Archive for January, 2019

The Salisbury text is now formatted – as far as I can do it – in Word, and apart from some more checking is ready to go to the printers.  There will always be more checking that could be done, but eventually one just has to “let go”.

With the exception of the modern colour photos and one more image that needs some creative input, all of the pictures have been chosen.  They now need captions and to be paid for.  Calls to the relevant press agencies will be made very soon.  I know which chapters each picture will go in, but I need to specify where in each chapter I’d like them and work out whether they’re half page or full page and so on.

We have an abundance of modern pictures we can use, and it seems that many of them will make their way into the book.  As a consequence of its 400+ year history, the wordcount is 59,000 – the same as my other wordiest book, Bath – and there is a faint chance we might depart from the normal A5 softback format.  We can make a decision on that when we’re further into the printing process.

I spent slightly less time than I’d wished for at Ffos Las last weekend.  I’d wanted to either walk the course, or the local footpaths around it, or both, but the incessant rain deterred me.  Another time, I hope.  What went very well was my second meeting with some of the people who were involved with its creation.  The first was 18 months ago and by now I had some follow-up questions.  They kindly came to the course and gave me lots more information.  I was also given a disc containing 200 photos taken over the course of a year by a lady who’d walked the local paths with her dog each day.  The variety of wildlife she’d snapped as the seasons changed was marvellous.  Flicking through those photos is as good as a nice walk, but without leaving the comfort of one’s fireside.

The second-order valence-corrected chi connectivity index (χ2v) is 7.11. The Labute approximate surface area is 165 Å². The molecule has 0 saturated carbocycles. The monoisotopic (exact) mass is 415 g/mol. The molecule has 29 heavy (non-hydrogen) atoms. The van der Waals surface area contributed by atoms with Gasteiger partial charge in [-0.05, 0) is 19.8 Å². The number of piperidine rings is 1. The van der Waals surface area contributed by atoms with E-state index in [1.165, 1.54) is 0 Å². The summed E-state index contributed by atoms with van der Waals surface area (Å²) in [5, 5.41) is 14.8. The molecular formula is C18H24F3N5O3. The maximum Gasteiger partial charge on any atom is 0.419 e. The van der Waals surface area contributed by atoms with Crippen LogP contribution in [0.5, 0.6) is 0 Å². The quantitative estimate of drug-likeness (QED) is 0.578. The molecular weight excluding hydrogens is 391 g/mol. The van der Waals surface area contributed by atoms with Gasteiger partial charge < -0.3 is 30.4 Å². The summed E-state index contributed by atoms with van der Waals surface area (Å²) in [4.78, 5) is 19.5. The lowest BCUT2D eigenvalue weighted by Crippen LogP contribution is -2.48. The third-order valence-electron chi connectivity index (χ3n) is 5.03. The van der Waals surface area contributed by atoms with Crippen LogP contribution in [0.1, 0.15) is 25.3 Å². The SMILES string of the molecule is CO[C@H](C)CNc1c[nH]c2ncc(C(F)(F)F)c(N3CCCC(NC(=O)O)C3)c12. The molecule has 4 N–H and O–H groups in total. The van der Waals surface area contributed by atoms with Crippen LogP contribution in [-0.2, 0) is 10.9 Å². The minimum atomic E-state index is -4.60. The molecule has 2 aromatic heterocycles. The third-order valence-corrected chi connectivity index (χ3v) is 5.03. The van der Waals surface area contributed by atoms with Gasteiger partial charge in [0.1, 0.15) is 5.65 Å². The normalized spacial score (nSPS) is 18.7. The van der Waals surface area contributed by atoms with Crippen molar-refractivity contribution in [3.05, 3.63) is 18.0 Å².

I also had a nice chat with the former head groundsman, and then I was off to the local library.  That also worked out well; I’d ordered 50 or 60 press cuttings in advance and they were all ready and waiting for me when I arrived.  A few hours was sufficient to absorb their contents, and that filled in some more gaps in the story.

Once Salisbury is with the printers I can devote myself to completing Ffos Las.

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Tremendously busy now, trying to get Salisbury in a fit state to send to the printers by the end of this month.

I have it in mind February and March will be spent with drafts of the book going to and fro between us, concluding with a proof copy at the end of that period.  That leaves four weeks to print them and get them to the racecourse before a launch on Sunday 28 April.  That’s the plan at the moment.

I was pleased and relieved that Jeremy at Salisbury was largely happy with the draft I’d sent him.  We met a few days ago to talk through some amendments he’d wanted, and to review a short(er) list of images for the book.  I made those changes to the text yesterday and today and sent them to him, with a WeTransfer file of the 50 or so images we have in mind at the moment.

There is more for us to iron out between now and the end of the month, and I need to format the Word document in a way that the printers will recognise.  And compose my instructions about where in the text each picture should go.

Ffos Las is also pressing, and I’m going there for a few days soon to have a look round the area, do some local studies library research and reacquaint myself with some people I met there 18 months ago who gave me a lot of information to be going on with.  I’ve got to aim to get that text ready by the end of February to give me a similar amount of time to work with the printers before launching it in June.

What with my regular racing articles and other intermittent assignments, it’s just one deadline after another at the moment.  There’s a lot to keep on top of.  Better that way round than letting it get on top of me.

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